Arbitration “is a benefit to producers who want to keep controversial incidents away from the public’s prying eye,” reads a report in CNNMoney. The legal experts interviewed for the piece agree that although some parts of The Bachelor contracts aren’t enforceable, this most definitely is.
NEXT: Make sure you pack light.
8. Two suitcases only!
How do they fit all those gowns and suits in just two suitcases? Surely the contestants have to get creative and strategic about fitting all their things in two suitcases — or just use massive suitcases. Former Bachelorette Andi Dorfman spilled the tea about what the contestants must bring.
According to a report in Vulture, Dorfman says that the wardrobe contestants were told to bring consisted of “clothing for both cold and warm weather, athletic wear, bathing suits, heels, tennis shoes, sandals, cocktail, long, and casual dresses, and heavy coats.”
NEXT: Only if a producer gives you permission …
9. No music!
Unless a producer says it’s OK, that is. Otherwise, you’ll only have the cacophony of your housemates in the background to keep you company. Which, let’s be real, can get out of control, especially if you’re rooming with someone like Luke P. or Brian “Bad Chad” Johnson.
(Let’s be real, Chad told it like it is in some very hilarious, albeit ridiculous ways. See: his protein shake analogy.) Apparently there are some exceptions, however. A blogger told The Verge that music can be listened to during “flights between destination dates.”
NEXT: You may only read the Good Word.
10. No reading! (Maybe.)
There seem to be different accounts on what books you can and can’t read, but many accounts claim only the Bible can be brought. Prescribe to a different religion? Too bad for you — you can’t bring your religious texts unless it’s that Bible, baby. Some contestants even had Bible circles.
Seems like a productive way to pass the time! On Nick Viall’s season in 2017, contestants were allowed to bring “printed content” — meaning books and journals — but no magazines. Contestants aren’t allowed to keep up with current events.
NEXT: This one should be obvious …
11. Don’t date the producers
You should be there for the love of the star and the star only, remember? Apparently some people have tried dating the producers, thus this rule must be enforced. In 2010, People magazine reported that The Bachelor host Chris Harrison said contestant Rozlyn Papa engaged with a producer.
Papa denied it but the staffer confirmed the physical relationship, and the two were caught by some of the other contestants. Safe to say, that made for a very awkward episode …
NEXT: Bryan “Not Peter” Abasolo is an exception to the rule.
12. No former reality stars, please
In The Bachelor eligibility requirements, it reads that applicants who’ve been on prime-time television reality shows “must disclose such information in his or her application and may, at Producer’s sole discretion, be deemed ineligible to participate in the Program.” The producer might choose to nix your application if this applies to you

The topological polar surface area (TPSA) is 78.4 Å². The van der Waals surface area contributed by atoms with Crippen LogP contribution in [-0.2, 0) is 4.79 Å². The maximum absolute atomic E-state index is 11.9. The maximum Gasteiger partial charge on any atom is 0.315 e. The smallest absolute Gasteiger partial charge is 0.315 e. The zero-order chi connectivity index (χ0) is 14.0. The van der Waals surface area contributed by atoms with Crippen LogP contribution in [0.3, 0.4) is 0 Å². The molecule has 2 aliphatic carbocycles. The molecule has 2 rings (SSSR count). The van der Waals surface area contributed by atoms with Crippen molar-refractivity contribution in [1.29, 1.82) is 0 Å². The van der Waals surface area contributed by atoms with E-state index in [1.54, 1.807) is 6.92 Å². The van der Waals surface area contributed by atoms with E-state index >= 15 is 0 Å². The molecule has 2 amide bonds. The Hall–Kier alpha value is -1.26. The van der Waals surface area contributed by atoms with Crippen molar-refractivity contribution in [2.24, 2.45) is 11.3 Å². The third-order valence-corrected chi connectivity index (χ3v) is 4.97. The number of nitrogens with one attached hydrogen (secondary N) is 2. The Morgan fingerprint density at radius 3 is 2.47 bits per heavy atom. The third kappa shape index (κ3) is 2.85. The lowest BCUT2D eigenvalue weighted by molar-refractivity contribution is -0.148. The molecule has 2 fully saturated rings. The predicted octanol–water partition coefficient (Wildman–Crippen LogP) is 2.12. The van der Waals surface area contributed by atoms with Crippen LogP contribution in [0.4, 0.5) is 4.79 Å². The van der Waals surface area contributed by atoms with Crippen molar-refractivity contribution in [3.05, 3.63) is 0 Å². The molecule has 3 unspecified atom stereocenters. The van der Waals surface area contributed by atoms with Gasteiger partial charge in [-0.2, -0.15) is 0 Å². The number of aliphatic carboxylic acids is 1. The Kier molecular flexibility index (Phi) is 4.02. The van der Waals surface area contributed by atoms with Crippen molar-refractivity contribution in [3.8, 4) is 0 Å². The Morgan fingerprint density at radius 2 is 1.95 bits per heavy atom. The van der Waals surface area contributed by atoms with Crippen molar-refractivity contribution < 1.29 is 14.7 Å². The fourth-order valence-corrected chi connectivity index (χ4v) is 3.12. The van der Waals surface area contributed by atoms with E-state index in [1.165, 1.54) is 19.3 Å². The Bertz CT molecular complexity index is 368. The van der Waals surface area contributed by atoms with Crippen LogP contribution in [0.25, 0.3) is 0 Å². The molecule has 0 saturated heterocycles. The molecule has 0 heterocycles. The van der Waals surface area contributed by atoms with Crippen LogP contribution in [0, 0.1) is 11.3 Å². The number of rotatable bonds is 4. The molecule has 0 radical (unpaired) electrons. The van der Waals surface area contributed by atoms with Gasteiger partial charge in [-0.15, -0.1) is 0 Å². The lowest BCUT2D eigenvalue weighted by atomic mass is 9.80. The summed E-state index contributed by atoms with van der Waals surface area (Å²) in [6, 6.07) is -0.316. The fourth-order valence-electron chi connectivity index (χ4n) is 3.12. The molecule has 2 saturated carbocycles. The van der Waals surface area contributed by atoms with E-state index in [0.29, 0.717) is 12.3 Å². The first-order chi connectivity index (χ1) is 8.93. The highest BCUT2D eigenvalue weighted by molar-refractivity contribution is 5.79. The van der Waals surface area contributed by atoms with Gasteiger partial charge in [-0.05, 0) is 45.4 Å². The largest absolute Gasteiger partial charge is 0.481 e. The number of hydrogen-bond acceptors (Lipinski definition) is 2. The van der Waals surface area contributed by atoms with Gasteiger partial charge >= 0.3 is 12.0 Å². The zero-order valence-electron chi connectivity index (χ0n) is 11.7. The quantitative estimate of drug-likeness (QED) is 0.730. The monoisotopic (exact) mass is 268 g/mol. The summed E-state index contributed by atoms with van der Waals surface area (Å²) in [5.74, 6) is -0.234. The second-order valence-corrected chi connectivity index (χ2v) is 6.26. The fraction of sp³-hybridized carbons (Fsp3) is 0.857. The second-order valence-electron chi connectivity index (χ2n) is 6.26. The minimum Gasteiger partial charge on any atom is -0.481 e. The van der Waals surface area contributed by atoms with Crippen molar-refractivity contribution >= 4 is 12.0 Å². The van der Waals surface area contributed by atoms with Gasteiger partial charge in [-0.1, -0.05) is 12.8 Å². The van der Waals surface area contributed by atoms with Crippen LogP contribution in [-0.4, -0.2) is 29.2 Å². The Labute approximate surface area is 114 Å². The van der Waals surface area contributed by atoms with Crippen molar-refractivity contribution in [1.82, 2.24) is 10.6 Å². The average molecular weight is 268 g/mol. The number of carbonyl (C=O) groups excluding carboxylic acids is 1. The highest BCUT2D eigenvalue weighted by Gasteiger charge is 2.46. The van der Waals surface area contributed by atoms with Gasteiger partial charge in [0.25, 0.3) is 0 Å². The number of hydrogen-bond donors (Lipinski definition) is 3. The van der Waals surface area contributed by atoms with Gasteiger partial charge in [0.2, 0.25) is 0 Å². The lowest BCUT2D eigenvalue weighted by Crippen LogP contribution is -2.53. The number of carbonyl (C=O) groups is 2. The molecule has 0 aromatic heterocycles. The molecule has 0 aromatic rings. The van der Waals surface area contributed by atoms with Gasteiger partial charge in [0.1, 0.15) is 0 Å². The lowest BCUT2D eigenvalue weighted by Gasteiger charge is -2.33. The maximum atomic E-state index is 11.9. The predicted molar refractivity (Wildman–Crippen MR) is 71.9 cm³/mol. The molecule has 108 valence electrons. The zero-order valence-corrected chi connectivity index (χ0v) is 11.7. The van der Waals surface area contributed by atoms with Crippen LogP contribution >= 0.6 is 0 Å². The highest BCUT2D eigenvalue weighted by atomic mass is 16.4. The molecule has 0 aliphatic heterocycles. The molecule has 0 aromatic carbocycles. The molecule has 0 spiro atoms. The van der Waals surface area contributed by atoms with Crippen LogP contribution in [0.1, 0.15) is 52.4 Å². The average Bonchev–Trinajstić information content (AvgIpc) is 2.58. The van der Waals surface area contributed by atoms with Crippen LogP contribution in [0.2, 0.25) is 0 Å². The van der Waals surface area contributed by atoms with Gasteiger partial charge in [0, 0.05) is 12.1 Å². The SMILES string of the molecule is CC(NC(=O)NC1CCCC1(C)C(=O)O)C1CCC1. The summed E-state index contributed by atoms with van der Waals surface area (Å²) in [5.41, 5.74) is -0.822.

Bryan Abasolo (the contestant that former Bachelorette Rachel Lindsay ended up marrying) is an exception to this rule. He was in UPN’s 2004 Miami-based dating show called The Player. Perhaps more former reality stars will be allowed in the future …
NEXT: The show ends but that contract doesn’t …
13. The show’s remained apolitical
Talk of politics or anything remotely political is forbidden on The Bachelor and its spin-offs. A report in Refinery29 reads: “Contestants can discuss past relationships, but they probably wouldn’t discuss misogyny. They’ll talk about the personal experience of immigrating to the U.S. … but they won’t touch on the broader issue of immigration.”
“The Bachelor is pretending that politics aren’t personal, when they very much are,” the report continues. Any political comments will be edited off the show — as was the case for contestant Danielle Maltby.
NEXT: Don’t expect to keep any secrets after you sign a Bachelor contract.
14. ABC can release information about you to third parties
“Each applicant acknowledges, understands and agrees that Producer may disclose any information contained within or derived from his or her application to third persons,” reads the eligibility requirements on The Bachelor’s website. This even includes information about your medical history, education background, work history, and more.
It seems kind of shady for the network to disclose medical information about contestants. But rules are rules — if you don’t want the world knowing about the case of warts you had last year, please, for the love of Jah, don’t put that on your application.